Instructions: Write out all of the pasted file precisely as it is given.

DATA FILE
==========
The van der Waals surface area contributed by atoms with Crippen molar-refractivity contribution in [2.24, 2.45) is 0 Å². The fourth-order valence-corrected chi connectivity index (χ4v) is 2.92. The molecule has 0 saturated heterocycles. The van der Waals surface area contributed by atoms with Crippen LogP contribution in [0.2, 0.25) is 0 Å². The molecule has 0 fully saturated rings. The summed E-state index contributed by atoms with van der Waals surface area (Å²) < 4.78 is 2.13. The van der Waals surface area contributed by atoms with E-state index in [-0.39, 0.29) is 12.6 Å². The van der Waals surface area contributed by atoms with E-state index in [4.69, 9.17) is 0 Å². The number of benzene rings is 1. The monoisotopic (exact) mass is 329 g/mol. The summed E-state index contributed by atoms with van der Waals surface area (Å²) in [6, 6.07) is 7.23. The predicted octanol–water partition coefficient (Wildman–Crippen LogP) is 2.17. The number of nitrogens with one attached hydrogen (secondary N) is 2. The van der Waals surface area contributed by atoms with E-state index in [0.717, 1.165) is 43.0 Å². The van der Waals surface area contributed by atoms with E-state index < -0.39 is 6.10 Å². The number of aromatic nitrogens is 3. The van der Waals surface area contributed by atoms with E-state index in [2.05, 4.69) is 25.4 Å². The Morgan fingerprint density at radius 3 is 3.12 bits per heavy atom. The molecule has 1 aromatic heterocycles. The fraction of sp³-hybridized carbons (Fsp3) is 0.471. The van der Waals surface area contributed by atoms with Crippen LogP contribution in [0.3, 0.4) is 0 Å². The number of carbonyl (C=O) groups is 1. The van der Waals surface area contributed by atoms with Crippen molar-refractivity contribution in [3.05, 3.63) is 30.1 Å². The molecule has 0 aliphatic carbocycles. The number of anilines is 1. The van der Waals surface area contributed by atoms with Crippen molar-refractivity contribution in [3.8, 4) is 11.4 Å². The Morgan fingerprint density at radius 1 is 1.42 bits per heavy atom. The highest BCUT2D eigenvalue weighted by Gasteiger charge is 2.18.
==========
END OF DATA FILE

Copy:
The van der Waals surface area contributed by atoms with Crippen molar-refractivity contribution in [2.24, 2.45) is 0 Å². The fourth-order valence-corrected chi connectivity index (χ4v) is 2.92. The molecule has 0 saturated heterocycles. The van der Waals surface area contributed by atoms with Crippen LogP contribution in [0.2, 0.25) is 0 Å². The molecule has 0 fully saturated rings. The summed E-state index contributed by atoms with van der Waals surface area (Å²) < 4.78 is 2.13. The van der Waals surface area contributed by atoms with E-state index in [-0.39, 0.29) is 12.6 Å². The van der Waals surface area contributed by atoms with E-state index in [4.69, 9.17) is 0 Å². The number of benzene rings is 1. The monoisotopic (exact) mass is 329 g/mol. The summed E-state index contributed by atoms with van der Waals surface area (Å²) in [6, 6.07) is 7.23. The predicted octanol–water partition coefficient (Wildman–Crippen LogP) is 2.17. The number of nitrogens with one attached hydrogen (secondary N) is 2. The van der Waals surface area contributed by atoms with E-state index in [0.717, 1.165) is 43.0 Å². The van der Waals surface area contributed by atoms with E-state index < -0.39 is 6.10 Å². The number of aromatic nitrogens is 3. The van der Waals surface area contributed by atoms with E-state index in [2.05, 4.69) is 25.4 Å². The Morgan fingerprint density at radius 3 is 3.12 bits per heavy atom. The molecule has 1 aromatic heterocycles. The fraction of sp³-hybridized carbons (Fsp3) is 0.471. The van der Waals surface area contributed by atoms with Crippen LogP contribution in [0.3, 0.4) is 0 Å². The number of carbonyl (C=O) groups is 1. The van der Waals surface area contributed by atoms with Crippen molar-refractivity contribution in [3.05, 3.63) is 30.1 Å². The molecule has 0 aliphatic carbocycles. The number of anilines is 1. The van der Waals surface area contributed by atoms with Crippen molar-refractivity contribution in [3.8, 4) is 11.4 Å². The Morgan fingerprint density at radius 1 is 1.42 bits per heavy atom. The highest BCUT2D eigenvalue weighted by Gasteiger charge is 2.18.